Tuesday, January 14, 2014
Winter Along the Kayaderosseras Creek
Nope. Not a good day outdoors. Fortyish, raining . . . . Why would I leave the comforts of a cat-cushioned couch to go slipping and slogging along the banks of an ice-choked Kayaderosseras Creek today? Well, it was just because that creek was ice choked that I saw the photos in the paper this morning and just had to head over to Ballston Spa to take a look for myself.
Yes indeed, that creek was surely choked with ice. Jammed with ice, so the water was rising and shoving huge chunks into people's backyards, crushing the shrubs and scraping the paint off sheds, while the creek kept coursing along, right over the banks and down into creekside cellars. As I stood on a bridge that was groaning a bit underfoot, it was quite an impressive, kind of scary, sight.
But just a mile or less downstream, all was serene along the Burl Trail at Gray's Crossing. It was here, last year, that the steep banks were beveled to allow high water to spread out over a floodplain, but today the water was well below flood stage, despite days of rain and snowmelting temperatures. I guess that ice jam upstream was holding the water back.
There was still lots of water falling from the sky, creating pretty crystalline drops on every twig and bud and catkin and cone and fluffy tuft of grass.
After this bank was cleared and reshaped, the state Department of Transportation planted the area with dozens of native trees. Some of them thrived, but others did not. The presence of all these ruffly fungi on the trunk of one young tree would indicate that the wood was dead and rotting.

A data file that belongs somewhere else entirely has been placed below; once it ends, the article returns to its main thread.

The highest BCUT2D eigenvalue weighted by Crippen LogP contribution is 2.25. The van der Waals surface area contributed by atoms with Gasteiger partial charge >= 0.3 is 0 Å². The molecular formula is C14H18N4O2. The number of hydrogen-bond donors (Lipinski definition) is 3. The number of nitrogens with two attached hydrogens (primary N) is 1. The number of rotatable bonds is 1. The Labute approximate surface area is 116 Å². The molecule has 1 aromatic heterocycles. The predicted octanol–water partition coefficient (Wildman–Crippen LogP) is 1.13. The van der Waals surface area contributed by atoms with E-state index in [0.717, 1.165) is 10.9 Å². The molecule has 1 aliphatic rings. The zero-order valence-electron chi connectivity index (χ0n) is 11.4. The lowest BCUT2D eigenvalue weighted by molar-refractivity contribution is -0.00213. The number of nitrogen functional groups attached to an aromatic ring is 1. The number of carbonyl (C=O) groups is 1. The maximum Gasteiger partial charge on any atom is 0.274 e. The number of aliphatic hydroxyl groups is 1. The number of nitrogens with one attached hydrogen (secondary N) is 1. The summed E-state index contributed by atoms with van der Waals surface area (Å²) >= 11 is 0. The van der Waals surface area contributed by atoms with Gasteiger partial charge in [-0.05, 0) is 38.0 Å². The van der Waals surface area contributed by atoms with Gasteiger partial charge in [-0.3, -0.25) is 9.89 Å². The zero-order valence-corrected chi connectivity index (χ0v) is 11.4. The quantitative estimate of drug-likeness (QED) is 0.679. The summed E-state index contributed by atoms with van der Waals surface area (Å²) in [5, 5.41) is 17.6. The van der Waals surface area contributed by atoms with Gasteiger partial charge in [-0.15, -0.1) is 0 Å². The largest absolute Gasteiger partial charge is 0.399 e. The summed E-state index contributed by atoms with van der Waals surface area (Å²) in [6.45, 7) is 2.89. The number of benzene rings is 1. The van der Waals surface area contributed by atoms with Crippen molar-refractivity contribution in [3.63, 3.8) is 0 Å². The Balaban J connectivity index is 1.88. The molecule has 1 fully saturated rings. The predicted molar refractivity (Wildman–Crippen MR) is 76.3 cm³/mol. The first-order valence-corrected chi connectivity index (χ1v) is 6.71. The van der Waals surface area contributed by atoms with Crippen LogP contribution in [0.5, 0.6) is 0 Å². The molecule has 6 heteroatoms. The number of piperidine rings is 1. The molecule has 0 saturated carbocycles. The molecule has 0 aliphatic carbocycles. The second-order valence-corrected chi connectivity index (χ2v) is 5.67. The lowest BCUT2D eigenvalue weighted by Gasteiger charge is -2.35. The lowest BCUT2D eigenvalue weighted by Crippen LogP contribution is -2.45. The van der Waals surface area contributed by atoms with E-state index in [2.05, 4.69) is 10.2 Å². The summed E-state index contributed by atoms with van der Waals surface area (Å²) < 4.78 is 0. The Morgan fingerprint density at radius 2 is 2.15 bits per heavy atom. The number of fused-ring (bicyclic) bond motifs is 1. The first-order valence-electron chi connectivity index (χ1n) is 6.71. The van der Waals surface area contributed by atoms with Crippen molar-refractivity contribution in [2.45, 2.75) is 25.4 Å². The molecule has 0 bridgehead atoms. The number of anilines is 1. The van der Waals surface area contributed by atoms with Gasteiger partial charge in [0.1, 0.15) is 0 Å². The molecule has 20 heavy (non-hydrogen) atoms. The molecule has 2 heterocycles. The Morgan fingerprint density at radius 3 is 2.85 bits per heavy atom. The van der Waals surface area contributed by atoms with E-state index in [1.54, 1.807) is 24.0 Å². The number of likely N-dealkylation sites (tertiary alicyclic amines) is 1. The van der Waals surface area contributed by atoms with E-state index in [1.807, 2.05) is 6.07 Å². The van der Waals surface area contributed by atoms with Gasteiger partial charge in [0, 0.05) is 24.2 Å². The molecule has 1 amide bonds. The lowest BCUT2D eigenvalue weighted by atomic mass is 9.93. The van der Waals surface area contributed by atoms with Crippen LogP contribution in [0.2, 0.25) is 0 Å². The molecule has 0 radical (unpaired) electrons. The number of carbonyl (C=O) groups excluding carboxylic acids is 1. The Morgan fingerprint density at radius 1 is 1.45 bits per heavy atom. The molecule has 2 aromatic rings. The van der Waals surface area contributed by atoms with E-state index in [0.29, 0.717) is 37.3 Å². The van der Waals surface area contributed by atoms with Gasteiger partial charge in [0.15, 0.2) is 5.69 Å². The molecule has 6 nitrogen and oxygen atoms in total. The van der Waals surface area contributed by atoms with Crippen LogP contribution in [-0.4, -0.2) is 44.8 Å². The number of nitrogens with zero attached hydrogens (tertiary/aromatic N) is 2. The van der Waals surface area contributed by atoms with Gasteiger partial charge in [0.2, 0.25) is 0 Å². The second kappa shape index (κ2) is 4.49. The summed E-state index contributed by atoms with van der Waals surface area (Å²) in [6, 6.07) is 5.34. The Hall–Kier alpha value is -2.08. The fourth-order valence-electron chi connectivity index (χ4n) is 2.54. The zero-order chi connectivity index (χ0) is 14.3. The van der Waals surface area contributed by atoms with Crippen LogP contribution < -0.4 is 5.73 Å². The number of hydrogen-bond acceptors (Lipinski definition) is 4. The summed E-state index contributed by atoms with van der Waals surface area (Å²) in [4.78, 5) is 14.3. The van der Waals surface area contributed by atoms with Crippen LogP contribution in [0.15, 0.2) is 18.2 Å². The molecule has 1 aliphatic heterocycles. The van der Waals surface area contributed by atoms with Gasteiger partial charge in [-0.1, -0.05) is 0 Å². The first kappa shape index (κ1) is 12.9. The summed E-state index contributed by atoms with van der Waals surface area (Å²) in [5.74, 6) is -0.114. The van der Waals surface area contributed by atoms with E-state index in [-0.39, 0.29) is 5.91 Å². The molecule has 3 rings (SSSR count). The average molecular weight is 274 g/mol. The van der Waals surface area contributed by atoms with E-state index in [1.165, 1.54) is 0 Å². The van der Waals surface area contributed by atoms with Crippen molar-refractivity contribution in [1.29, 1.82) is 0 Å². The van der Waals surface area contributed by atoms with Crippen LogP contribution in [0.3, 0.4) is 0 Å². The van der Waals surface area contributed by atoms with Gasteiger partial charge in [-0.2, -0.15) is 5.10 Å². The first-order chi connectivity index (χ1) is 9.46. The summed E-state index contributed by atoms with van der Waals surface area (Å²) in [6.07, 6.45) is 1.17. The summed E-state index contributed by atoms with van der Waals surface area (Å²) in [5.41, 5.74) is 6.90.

I didn't recognize this fungus at first, since I've only ever seen Split-gill Fungus (Schizophyllum commune) when it's all dry and shriveled. A remarkable thing about this fungus is that it can dry up and shrivel again and again, but all it needs to come back to life is a little rainfall. No shortage of that, of late.
Here's a close-up view of the split gills that give this fungus its name. This is a particularly fascinating fungus with a very interesting sex life you can learn all about, if you like, by clicking here.
Along the water's edge was a tall weedy plant I do not recognize. I wouldn't have paid it any mind, such a scraggly thing it is, but its transparent seed pods were catching the light and thus catching my eye, so I had to stop and give it a closer look.
I have never seen seed pods like this, transparent as cellophane. Most likely, this plant is some kind of noxious weed brought in with all the new plantings, but who knows? It was certainly thriving along these banks, so I should be able to find it and identify it next summer when it comes into bloom. In the meantime, would any of my botanist friends like to hazard a guess what it is?
Update: I heard from Steve Young, chief botanist with the New York Natural Heritage Program, that this is a Mustard Family plant. As he explained it, the sides of the seed pods have fallen off, leaving only the translucent partition that divided the fruit, called a silique. Without leaves, though, we can't identify the plant as to species.